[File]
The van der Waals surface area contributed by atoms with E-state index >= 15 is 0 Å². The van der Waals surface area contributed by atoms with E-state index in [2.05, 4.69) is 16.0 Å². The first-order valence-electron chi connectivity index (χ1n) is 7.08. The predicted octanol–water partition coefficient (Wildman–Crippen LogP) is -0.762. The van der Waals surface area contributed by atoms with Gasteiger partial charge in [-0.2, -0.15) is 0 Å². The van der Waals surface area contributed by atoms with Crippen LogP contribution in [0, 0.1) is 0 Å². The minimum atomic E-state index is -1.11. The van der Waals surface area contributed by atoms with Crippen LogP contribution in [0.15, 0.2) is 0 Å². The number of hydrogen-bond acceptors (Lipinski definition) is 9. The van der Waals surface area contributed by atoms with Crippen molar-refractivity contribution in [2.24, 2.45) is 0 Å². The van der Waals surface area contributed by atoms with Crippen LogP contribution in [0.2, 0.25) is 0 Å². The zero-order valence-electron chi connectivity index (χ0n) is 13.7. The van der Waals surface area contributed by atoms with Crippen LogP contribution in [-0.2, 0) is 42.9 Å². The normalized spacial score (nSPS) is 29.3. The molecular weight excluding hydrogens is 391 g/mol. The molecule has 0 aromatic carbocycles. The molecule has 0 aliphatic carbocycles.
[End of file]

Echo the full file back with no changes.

The van der Waals surface area contributed by atoms with E-state index >= 15 is 0 Å². The van der Waals surface area contributed by atoms with E-state index in [2.05, 4.69) is 16.0 Å². The first-order valence-electron chi connectivity index (χ1n) is 7.08. The predicted octanol–water partition coefficient (Wildman–Crippen LogP) is -0.762. The van der Waals surface area contributed by atoms with Gasteiger partial charge in [-0.2, -0.15) is 0 Å². The van der Waals surface area contributed by atoms with Crippen LogP contribution in [0, 0.1) is 0 Å². The minimum atomic E-state index is -1.11. The van der Waals surface area contributed by atoms with Crippen LogP contribution in [0.15, 0.2) is 0 Å². The number of hydrogen-bond acceptors (Lipinski definition) is 9. The van der Waals surface area contributed by atoms with Crippen molar-refractivity contribution in [2.24, 2.45) is 0 Å². The van der Waals surface area contributed by atoms with Crippen LogP contribution in [0.2, 0.25) is 0 Å². The zero-order valence-electron chi connectivity index (χ0n) is 13.7. The van der Waals surface area contributed by atoms with Crippen LogP contribution in [-0.2, 0) is 42.9 Å². The normalized spacial score (nSPS) is 29.3. The molecular weight excluding hydrogens is 391 g/mol. The molecule has 0 aromatic carbocycles. The molecule has 0 aliphatic carbocycles.